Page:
The British are issued with a Boer ultimatum
Rivalry and discontent in South Africa triggers a declaration of war
Just after six o’clock in the morning of Tuesday, 10 October 1899, the most dynamic politician of the age was asleep in London. As colonial secretary, Joseph Chamberlain was master of the British empire. In the last few weeks, he had been absorbed by the situation in South Africa, where his agents were drawing a net around the gold-rich Boer republics. Chamberlain was awoken by a knock at the door, announcing an urgent message from the Colonial Office. He tore it open, and exclaimed: “They have done it!”
The news from South Africa was an ultimatum, in response to Chamberlain’s increasing pressure, sent by the Boers’ uncompromising leader, Paul Kruger. Probably drafted by the young Jan Smuts (a future South African prime minister), the message accused Britain of stirring up discontent inside the Transvaal, insisted that Chamberlain withdraw the troops massing on the border, and demanded that no British troops currently on the high seas should be landed in South Africa. It was designed to be a show of strength to put Britain on the back foot, but it had the effect of uniting opinion against the Boers’ so-called “insolence”.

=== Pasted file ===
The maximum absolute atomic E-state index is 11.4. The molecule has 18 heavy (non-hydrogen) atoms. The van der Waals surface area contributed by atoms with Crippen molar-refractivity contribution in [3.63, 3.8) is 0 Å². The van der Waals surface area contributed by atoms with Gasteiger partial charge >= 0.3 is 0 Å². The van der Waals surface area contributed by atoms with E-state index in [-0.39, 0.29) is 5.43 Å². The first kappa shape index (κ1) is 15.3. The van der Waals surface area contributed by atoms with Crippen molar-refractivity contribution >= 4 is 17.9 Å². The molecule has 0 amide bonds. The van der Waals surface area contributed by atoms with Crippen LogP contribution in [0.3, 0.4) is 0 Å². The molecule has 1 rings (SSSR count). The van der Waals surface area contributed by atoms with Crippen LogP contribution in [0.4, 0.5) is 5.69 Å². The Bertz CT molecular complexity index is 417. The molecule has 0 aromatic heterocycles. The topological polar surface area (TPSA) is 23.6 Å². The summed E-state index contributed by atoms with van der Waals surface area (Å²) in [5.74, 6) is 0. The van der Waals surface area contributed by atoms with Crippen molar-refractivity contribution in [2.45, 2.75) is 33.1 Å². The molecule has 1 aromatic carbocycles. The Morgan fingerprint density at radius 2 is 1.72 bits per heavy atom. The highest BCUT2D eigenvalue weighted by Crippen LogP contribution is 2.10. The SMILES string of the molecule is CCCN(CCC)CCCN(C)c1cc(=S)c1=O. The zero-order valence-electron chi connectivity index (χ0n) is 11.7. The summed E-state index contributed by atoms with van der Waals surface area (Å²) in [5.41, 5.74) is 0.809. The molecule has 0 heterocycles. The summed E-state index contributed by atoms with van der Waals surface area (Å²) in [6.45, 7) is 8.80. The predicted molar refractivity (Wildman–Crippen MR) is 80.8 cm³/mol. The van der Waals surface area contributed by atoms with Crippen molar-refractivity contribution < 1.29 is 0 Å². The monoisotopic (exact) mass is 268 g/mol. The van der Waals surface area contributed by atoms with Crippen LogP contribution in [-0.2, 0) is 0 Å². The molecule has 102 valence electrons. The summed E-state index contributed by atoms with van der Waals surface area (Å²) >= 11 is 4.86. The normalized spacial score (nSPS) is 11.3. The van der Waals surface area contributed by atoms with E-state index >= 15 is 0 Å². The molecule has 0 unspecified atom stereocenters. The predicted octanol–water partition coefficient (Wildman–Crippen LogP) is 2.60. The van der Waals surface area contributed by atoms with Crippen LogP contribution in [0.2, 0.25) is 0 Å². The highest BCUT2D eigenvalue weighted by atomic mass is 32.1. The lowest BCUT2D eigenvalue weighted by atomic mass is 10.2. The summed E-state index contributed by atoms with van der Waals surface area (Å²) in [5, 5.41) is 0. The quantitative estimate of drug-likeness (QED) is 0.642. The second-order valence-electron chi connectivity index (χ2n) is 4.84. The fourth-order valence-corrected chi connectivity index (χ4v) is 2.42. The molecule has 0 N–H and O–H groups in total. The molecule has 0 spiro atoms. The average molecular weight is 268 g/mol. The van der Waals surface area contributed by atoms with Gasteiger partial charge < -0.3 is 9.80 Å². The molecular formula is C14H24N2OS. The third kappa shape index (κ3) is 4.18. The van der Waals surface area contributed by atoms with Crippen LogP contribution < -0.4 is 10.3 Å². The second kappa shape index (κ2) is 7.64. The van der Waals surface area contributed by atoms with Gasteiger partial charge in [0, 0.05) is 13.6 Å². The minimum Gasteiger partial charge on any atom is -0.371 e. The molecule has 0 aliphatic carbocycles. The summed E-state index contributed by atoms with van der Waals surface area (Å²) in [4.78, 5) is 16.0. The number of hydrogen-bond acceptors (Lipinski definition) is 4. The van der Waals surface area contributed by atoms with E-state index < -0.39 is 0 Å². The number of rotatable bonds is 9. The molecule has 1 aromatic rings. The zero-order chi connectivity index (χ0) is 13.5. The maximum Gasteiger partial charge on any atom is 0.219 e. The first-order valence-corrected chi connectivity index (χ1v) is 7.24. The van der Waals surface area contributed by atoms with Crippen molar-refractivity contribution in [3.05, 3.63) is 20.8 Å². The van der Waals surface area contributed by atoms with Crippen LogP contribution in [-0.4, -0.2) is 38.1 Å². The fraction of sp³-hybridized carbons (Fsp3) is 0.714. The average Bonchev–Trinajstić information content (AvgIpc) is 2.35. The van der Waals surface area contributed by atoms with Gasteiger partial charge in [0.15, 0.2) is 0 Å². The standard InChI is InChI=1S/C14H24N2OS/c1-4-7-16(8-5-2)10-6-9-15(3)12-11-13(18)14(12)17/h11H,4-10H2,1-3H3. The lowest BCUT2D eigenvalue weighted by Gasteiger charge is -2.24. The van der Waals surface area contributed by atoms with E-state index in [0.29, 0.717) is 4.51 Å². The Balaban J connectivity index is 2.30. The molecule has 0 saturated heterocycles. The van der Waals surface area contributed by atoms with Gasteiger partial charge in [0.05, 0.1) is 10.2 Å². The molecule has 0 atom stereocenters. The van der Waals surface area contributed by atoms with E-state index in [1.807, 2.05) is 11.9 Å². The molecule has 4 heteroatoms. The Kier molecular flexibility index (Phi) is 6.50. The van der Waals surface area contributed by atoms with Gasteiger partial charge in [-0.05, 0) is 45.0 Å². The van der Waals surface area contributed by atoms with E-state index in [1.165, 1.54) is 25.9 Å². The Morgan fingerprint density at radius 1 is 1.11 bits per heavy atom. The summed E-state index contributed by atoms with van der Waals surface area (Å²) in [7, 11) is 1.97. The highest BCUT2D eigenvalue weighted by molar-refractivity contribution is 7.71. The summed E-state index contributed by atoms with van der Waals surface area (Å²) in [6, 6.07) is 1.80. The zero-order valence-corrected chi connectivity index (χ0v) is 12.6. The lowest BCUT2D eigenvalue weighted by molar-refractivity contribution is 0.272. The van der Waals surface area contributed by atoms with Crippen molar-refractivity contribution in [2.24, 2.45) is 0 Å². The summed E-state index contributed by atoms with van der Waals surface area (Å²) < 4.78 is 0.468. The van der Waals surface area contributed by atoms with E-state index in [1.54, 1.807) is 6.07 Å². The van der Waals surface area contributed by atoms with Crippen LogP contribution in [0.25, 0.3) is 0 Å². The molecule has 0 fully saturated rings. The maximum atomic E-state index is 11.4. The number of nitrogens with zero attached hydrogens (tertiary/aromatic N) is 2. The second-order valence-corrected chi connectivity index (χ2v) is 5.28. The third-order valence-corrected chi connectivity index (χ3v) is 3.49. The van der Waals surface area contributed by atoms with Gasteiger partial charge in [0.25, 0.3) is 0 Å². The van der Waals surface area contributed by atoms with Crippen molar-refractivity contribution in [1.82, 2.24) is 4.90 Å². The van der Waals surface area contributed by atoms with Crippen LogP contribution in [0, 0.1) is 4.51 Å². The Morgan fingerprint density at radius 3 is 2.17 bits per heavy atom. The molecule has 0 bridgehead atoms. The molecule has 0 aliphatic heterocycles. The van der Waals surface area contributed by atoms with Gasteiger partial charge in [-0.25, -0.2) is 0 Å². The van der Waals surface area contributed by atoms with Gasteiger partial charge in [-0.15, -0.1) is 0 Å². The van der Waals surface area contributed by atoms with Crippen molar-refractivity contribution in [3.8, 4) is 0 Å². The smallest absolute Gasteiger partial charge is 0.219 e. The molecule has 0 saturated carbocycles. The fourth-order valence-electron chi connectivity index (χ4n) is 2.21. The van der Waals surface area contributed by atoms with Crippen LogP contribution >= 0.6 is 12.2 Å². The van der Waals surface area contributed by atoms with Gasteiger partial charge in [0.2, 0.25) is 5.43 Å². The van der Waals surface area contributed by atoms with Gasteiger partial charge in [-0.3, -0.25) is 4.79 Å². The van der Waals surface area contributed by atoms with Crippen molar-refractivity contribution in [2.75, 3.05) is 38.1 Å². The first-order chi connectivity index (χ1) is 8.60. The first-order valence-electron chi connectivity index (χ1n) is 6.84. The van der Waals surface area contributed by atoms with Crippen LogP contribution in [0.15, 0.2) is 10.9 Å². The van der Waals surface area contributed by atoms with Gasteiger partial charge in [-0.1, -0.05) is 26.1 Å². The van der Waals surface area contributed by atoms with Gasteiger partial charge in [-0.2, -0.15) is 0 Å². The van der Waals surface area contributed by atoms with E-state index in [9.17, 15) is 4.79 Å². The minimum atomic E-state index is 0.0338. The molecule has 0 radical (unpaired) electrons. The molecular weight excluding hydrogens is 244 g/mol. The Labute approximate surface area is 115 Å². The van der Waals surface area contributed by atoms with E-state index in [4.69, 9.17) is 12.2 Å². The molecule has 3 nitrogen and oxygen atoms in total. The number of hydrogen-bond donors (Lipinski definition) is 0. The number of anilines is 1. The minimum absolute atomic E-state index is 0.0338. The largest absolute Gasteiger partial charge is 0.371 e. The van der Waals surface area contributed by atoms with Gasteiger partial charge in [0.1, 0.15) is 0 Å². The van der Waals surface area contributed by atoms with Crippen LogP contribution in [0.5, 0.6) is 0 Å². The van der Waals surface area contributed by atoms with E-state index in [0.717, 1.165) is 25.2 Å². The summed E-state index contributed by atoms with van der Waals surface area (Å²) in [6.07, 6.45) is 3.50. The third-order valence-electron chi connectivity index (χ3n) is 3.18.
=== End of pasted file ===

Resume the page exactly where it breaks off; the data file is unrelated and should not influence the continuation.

To the next day’s papers, Kruger’s ultimatum was a joke. The Times mocked this “infatuated step” by a “petty republic”, while The Globe was scathing about the “impudent burghers” of “this trumpery little state”. And although The Telegraph was “in doubt whether to laugh or to weep”, there was no question about what Britain’s response should be: “There can be only one answer to this grotesque challenge… Mr Kruger has asked for war, and war he must have.”
On Wednesday, the ultimatum expired and the Boer War began. But it would be longer, bloodier and more difficult than anybody expected.
A photograph showing British troops bound for South Africa from The Illustrated London News on 11 November 1899. The war, which began a month earlier, lasted until 1902